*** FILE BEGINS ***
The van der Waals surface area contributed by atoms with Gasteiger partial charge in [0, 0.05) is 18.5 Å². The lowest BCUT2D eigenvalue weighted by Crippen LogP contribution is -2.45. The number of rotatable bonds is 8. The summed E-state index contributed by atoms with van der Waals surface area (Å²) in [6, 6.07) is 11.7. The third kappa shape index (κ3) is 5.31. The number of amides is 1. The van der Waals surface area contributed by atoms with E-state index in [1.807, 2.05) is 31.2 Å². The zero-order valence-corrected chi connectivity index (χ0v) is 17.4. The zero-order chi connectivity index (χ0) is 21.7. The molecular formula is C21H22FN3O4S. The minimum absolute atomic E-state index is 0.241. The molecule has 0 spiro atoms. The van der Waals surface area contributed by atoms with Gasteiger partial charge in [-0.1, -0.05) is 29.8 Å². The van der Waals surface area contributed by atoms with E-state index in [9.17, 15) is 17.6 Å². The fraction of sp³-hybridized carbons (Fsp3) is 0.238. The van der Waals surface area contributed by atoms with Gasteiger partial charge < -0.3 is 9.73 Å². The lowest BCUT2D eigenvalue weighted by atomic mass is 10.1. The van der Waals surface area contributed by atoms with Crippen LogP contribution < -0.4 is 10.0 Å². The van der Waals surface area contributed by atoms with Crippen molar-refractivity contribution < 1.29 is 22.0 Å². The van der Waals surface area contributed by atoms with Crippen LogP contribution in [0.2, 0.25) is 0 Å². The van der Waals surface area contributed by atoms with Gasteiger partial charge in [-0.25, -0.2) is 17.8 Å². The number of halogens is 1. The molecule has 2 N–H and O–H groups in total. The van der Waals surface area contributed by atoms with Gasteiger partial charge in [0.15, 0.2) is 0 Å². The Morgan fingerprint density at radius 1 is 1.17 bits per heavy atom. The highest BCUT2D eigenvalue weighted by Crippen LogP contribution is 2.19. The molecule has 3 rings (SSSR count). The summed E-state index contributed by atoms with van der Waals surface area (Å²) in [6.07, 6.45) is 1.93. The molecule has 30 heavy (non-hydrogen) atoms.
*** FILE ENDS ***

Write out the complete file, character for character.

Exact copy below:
The van der Waals surface area contributed by atoms with Gasteiger partial charge in [0, 0.05) is 18.5 Å². The lowest BCUT2D eigenvalue weighted by Crippen LogP contribution is -2.45. The number of rotatable bonds is 8. The summed E-state index contributed by atoms with van der Waals surface area (Å²) in [6, 6.07) is 11.7. The third kappa shape index (κ3) is 5.31. The number of amides is 1. The van der Waals surface area contributed by atoms with E-state index in [1.807, 2.05) is 31.2 Å². The zero-order valence-corrected chi connectivity index (χ0v) is 17.4. The zero-order chi connectivity index (χ0) is 21.7. The molecular formula is C21H22FN3O4S. The minimum absolute atomic E-state index is 0.241. The molecule has 0 spiro atoms. The van der Waals surface area contributed by atoms with Gasteiger partial charge in [-0.1, -0.05) is 29.8 Å². The van der Waals surface area contributed by atoms with E-state index in [9.17, 15) is 17.6 Å². The fraction of sp³-hybridized carbons (Fsp3) is 0.238. The van der Waals surface area contributed by atoms with Gasteiger partial charge < -0.3 is 9.73 Å². The lowest BCUT2D eigenvalue weighted by atomic mass is 10.1. The van der Waals surface area contributed by atoms with Crippen LogP contribution < -0.4 is 10.0 Å². The van der Waals surface area contributed by atoms with Crippen molar-refractivity contribution < 1.29 is 22.0 Å². The van der Waals surface area contributed by atoms with Crippen LogP contribution in [0.2, 0.25) is 0 Å². The van der Waals surface area contributed by atoms with Gasteiger partial charge in [-0.25, -0.2) is 17.8 Å². The number of halogens is 1. The molecule has 2 N–H and O–H groups in total. The van der Waals surface area contributed by atoms with Gasteiger partial charge in [0.15, 0.2) is 0 Å². The Morgan fingerprint density at radius 1 is 1.17 bits per heavy atom. The highest BCUT2D eigenvalue weighted by Crippen LogP contribution is 2.19. The molecule has 3 rings (SSSR count). The summed E-state index contributed by atoms with van der Waals surface area (Å²) in [6.07, 6.45) is 1.93. The molecule has 30 heavy (non-hydrogen) atoms.